G-quadruplexes (or G4s) are four-stranded DNA and RNA structures that fold from guanine (G)-rich sequences. G4 are suspected to play key biological roles in human cells and diseases. Small molecules that selectively target G4s (or G4-ligands) can thus be used as modulators to gain insights into the cell circuitry where G4s are involved. While hundreds of G4-ligands have been designed, synthesized and used, most if not all of them are flat aromatic molecules prone to interact with the duplex-DNA (the major form of DNA within the nucleus), which mechanically decreases their specificity for G4s.

We have developed a brand new molecular design, following a biomimetic approach that hinges on the observation that G4s are stable secondary structures owing to the ability of Gs to self-associate to form G-quartets, and then of G-quartets to self-stack to form the columnar core of G4s. Therefore, using a synthetic G-quartet as a G4-ligand represents a unique example of biomimetic recognition of G4s, relying on a like-likes-like approach, which is the surest pledge for a very high G4-selectivity.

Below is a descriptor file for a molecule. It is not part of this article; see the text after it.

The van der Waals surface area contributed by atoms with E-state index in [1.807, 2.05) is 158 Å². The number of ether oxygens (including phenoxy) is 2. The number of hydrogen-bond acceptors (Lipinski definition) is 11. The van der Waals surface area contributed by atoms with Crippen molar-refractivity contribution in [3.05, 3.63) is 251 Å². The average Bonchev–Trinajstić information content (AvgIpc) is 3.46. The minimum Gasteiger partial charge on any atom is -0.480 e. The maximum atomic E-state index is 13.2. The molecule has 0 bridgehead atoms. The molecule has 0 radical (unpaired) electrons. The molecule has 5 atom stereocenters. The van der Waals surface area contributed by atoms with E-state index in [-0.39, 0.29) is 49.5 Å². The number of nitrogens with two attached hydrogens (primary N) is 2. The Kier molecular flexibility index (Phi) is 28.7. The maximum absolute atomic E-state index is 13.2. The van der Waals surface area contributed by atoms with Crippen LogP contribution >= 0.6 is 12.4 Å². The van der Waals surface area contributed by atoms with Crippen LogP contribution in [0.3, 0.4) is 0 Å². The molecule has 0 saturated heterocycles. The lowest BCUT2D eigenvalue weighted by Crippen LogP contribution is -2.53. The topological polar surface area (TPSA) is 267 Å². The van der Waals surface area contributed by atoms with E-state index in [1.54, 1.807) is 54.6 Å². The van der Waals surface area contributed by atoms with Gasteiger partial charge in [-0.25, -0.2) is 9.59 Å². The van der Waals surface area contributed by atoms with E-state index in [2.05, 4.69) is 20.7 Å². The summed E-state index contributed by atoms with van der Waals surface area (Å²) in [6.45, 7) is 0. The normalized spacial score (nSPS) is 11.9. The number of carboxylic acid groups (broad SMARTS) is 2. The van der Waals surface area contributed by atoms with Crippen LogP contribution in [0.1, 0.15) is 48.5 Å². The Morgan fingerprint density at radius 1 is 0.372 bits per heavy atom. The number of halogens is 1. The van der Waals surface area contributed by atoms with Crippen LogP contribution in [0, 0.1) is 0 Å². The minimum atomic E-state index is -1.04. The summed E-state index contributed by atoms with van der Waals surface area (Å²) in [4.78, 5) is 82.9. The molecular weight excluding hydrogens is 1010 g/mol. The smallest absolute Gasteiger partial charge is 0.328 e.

In this article, we report on the design, synthesis and use of synthetic G-quartet-based ligands, also referred to as TASQs (for template-assembled synthetic G-quartets). These TASQs are the latest prototypes of TASQs, being multivalent TASQs (that is why we refer to them as MultiTASQs) able to be functionalized in situ by click chemistry (both CuAAC and SPAAC) for optical imaging and affinity precipitation purposes. These bioorthogonal investigations thus provides unique information about G4 biology.